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Aug 25, 2015
| ISBN 9781559394468
Aug 25, 2015
| ISBN 9780834802841
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Aug 25, 2015 | ISBN 9781559394468
Aug 25, 2015 | ISBN 9780834802841
A groundbreaking study of the lost tradition of Tibetan Zen containing the first translations of key texts from one thousand years ago. Banned in Tibet, forgotten in China, the Tibetan tradition of Zen was almost completely lost to us. According to Tibetan histories, Zen teachers were invited to Tibet from China in the 8th century, at the height of the Tibetan Empire. When doctrinal disagreements developed between Indian and Chinese Buddhists at the Tibetan court, the Tibetan emperor called for a formal debate. When the debate resulted in a decisive win by the Indian side, the Zen teachers were sent back to China, and Zen was gradually forgotten in Tibet. This picture changed at the beginning of the 20th century with the discovery in Dunhuang (in Chinese Central Asia) of a sealed cave full of manuscripts in various languages dating from the first millennium CE. The Tibetan manuscripts, dating from the 9th and 10th centuries, are the earliest surviving examples of Tibetan Buddhism. Among them are around 40 manuscripts containing original Tibetan Zen teachings. This book translates the key texts of Tibetan Zen preserved in Dunhuang. The book is divided into ten sections, each containing a translation of a Zen text illuminating a different aspect of the tradition, with brief introductions discussing the roles of ritual, debate, lineage, and meditation in the early Zen tradition. Van Schaik not only presents the texts but also explains how they were embedded in actual practices by those who used them.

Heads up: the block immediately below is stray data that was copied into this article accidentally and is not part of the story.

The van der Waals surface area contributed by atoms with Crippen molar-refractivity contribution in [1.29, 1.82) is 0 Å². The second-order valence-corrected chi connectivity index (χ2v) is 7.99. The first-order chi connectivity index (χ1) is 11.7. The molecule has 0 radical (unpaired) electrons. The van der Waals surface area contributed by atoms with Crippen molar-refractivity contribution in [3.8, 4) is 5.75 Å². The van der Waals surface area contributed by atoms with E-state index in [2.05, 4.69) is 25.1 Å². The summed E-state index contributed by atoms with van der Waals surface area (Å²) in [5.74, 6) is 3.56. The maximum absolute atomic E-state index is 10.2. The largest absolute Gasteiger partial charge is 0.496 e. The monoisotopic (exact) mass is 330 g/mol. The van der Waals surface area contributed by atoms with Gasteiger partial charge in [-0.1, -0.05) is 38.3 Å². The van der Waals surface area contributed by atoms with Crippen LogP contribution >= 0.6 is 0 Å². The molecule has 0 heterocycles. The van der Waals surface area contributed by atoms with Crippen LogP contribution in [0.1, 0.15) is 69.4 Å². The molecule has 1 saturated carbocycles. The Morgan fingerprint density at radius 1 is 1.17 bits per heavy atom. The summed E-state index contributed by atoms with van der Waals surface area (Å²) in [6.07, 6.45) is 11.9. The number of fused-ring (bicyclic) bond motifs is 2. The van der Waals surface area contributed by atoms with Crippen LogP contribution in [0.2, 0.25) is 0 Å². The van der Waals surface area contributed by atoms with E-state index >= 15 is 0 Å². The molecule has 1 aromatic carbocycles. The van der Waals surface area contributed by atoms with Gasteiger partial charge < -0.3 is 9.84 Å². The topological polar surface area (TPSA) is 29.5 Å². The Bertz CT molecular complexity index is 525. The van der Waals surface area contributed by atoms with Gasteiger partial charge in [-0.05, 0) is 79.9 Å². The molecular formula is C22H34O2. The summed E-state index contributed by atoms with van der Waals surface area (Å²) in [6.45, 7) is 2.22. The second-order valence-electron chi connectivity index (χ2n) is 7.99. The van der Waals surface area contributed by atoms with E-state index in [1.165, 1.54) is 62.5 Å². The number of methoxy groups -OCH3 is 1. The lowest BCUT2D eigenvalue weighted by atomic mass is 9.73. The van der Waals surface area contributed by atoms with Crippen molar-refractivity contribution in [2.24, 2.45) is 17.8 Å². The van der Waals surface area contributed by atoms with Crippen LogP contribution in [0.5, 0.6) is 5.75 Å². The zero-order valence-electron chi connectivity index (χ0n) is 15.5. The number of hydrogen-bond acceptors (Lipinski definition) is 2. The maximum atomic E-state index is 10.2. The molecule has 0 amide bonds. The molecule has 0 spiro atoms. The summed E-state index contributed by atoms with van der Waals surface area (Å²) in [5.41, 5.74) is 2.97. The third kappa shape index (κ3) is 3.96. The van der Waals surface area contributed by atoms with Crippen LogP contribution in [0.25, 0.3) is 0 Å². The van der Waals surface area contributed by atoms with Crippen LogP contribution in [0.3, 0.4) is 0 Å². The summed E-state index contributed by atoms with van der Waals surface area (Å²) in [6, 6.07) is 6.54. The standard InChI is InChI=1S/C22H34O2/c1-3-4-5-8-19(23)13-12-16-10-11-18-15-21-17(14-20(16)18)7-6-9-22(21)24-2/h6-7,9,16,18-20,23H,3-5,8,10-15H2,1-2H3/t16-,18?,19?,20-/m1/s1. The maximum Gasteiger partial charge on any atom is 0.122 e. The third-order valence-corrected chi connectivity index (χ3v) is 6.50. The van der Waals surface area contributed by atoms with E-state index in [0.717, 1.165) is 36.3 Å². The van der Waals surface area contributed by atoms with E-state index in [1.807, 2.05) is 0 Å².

Until the early twentieth century, hardly any traces of the Tibetan tradition of Chinese Chan Buddhism, or Zen, remained. Then the discovery of a sealed cave in Dunhuang, full of manuscripts in various languages dating from the first millennium CE, transformed our understanding of early Zen. This book translates some of the earliest surviving Tibetan Zen manuscripts preserved in Dunhuang. The translations illuminate different aspects of the Zen tradition, with brief introductions that not only discuss the roles of ritual, debate, lineage, and meditation in the early Zen tradition but also explain how these texts were embedded in actual practices.
“Tibetan Zen is an unprecedented work. Van Schaik’s explanations expand our notion of just what Tibetan Buddhism was—and is—while his translations offer contemporary readers the opportunity to expand their own minds by engaging classic Zen writings from a deeply creative period of Buddhism.”—Kurtis R. Schaeffer, University of Virginia“The Chinese character Zen (禪) has two parts that mean ‘symbolize the single’ or ‘inseparable meaning,’ while the great Kagyu master Phagmodrupa says nonduality is Mahamudra. Therefore, there is no essential difference between Zen, Mahamudra, and Dzogchen teachings.”—His Holiness the Drikung Kyabgon Chetsang, author of The Practice of Mahamudra“This selection of some core texts of Tibetan Zen provides us with another map through the mysteries of our human hearts and minds and helps us walk our own way to realization. How wonderful!”—James Ishmael Ford, author of Zen Master Who?“In this beautifully written book, Sam van Schaik guides his reader into a lost world, bringing the Dunhuang manuscripts to life through his careful analyses. The result is a comprehensive presentation of an extinct and in many ways unique Buddhist tradition, a study whose brilliant insights into early esoteric ritual, the bodhisattva precepts, and much more shed light on the origins of both Tibetan Buddhism and Chinese Chan/Zen.—Jacob P. Dalton, author of The Taming of the Demons
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